From: AlanG on 23 Dec 2009 09:29
On Wed, 23 Dec 2009 11:50:54 -0000, Conor <conor(a)gmx.co.uk> wrote:
>In article <tp6dnZ7fPat6wqzWnZ2dnUVZ8i5i4p2d(a)giganews.com>, Denis
>> Cynic wrote:
>> > Maybe you should remove all the safety equipment from your car and fit
>> > a huge spike to the centre of the steering wheel. After all, provided
>> > you never make a mistake, you'll be no worse off.
>> I actually believe that replacing airbags and seat belts with that spike
>> would make the roads a lot safer.
>For most of the last decade, I've owned a Ford Capri.
Have you sought medical help?
>One feature of
>them is a steering wheel that sticks out a foot from the dashboard at
>chest height. You are in no doubt that in the event of an accident what
>you will hit as you go forward.
From: johnwright ""john" on 23 Dec 2009 12:44
James Martin(a)hgvu.com wrote:
> On Tue, 22 Dec 2009 12:50:54 +0000, johnwright <""john\"@no spam
> here.com"> wrote:
>> James Martin(a)hgvu.com wrote:
>>> I do not like to have voices in my ears when driving
>> Don't use headphones then.
> I don't posess any and do not want any either .
Theres no other way of really hearing voices in your ears. Loudspeakers
don't do that.
BTW is there anything you do like?
I'm not apathetic... I just don't give a sh** anymore
From: Adrian on 23 Dec 2009 12:59
Cynic <cynic_999(a)yahoo.co.uk> gurgled happily, sounding much like they
>>> If the only circumstance in which you can envisage a driver failing to
>>> notice a single road sign is if he is blind or brain dead, then I pity
>>> your ignorance of even the basics of human factor considerations.
>>Not quite. They're the only circumstances in which I can envisage the
>>driver of a tall vehicle proceeding under a bridge that he can see looks
>>low without at least thinking that a check might be advisable.
> I can well believe that that is the only circumstance that *you* can
> envisage. Which is why I know that you are ignorant of even basic human
> factor considerations.
So enlighten me.
In what circumstances do _you_ think an alert and attentive driver can
head blithely towards a low bridge in a vehicle that was almost certainly
visibly tall when they got into it - without even the slightest
expectation of "issues" crossing their alert and attentive mind...?
From: Ian Dalziel on 23 Dec 2009 14:20
On Wed, 23 Dec 2009 12:42:57 +0000, Cynic <cynic_999(a)yahoo.co.uk>
>On Wed, 23 Dec 2009 07:37:03 +0000, Ian Dalziel
>>>Maybe you should remove all the safety equipment from your car and fit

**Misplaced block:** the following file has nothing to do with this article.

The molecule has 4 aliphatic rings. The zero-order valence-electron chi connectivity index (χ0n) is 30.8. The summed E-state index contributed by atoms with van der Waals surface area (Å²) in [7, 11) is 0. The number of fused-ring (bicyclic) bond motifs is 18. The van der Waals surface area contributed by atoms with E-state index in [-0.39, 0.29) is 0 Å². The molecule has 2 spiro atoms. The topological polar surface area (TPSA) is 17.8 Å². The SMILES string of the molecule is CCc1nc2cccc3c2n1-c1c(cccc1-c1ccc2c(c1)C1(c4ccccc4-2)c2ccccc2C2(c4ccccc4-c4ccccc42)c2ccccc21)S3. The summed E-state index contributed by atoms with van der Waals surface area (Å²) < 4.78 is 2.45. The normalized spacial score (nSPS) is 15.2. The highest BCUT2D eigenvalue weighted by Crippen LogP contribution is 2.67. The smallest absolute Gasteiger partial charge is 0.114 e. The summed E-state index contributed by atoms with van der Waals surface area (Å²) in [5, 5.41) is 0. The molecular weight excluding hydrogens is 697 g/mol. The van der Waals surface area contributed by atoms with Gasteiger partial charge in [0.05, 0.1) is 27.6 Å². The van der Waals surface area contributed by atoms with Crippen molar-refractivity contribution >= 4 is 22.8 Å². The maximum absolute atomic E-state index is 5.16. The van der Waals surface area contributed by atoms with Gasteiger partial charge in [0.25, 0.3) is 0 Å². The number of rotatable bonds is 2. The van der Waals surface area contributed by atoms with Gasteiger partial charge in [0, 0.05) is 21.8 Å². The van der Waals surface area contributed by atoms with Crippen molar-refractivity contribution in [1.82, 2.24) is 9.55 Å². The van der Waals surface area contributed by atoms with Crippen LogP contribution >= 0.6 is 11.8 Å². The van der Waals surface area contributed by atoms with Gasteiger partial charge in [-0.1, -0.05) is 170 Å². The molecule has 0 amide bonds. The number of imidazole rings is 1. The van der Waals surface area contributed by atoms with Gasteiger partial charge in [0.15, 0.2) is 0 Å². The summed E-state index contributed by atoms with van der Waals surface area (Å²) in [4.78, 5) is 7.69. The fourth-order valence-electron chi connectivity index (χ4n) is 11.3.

>>>a huge spike to the centre of the steering wheel. After all, provided
>>>you never make a mistake, you'll be no worse off.
>>What safety equipment?
>Are you not familiar with modern cars?
I've seen some, thank you.
From: Cynic on 23 Dec 2009 14:21
On 23 Dec 2009 17:59:52 GMT, Adrian <toomany2cvs(a)gmail.com> wrote:
>> I can well believe that that is the only circumstance that *you* can
>> envisage. Which is why I know that you are ignorant of even basic human
>> factor considerations.
>So enlighten me.
>In what circumstances do _you_ think an alert and attentive driver can
>head blithely towards a low bridge in a vehicle that was almost certainly
>visibly tall when they got into it - without even the slightest
>expectation of "issues" crossing their alert and attentive mind...?
When their brain is busy processing a (perceived) higher-prority
input. The brain is a single-channel processor. It cannot process
two things at once, but most people are unaware of that fact because
the brain is good at deferring processes without us being consciously
aware that they have been deferred. Many actions that we carry out
whilst driving are automatic and do not require processing power and
so it can appear that we are multi-tasking. Simple *familiar* warning
signs would not require processing. Comparing two numerical values
and determining which is the higher value *does* however require
processing, and that will automatically be deferred if another task
requiring processing power is being undertaken at the time. For
example, perhaps a group of people are standing near the edge of the
pavement and the driver needs to process the probability of any of
them stepping into the road.
If you want to see how many occasions during driving the brain's
processing power is needed, simply ask the driver to describe his
house to you in detail next time you are a passenger - but keep your
eyes closed. Because you cannot see what is taking place, you will
notice something that you usually would not notice. Every now and
again, the driver will stop talking - often in mid-sentence, and then
resume again a few seconds later as if there had been no break in his
speech. Those breaks are when something with priority has taken over
the driver's central processor.
And if you believe that you are an exception and are able to process
two different things at the same time, try reading a newspaper article
or doing a mental arithmetic exercise whilst verbally describing how
to boil an egg.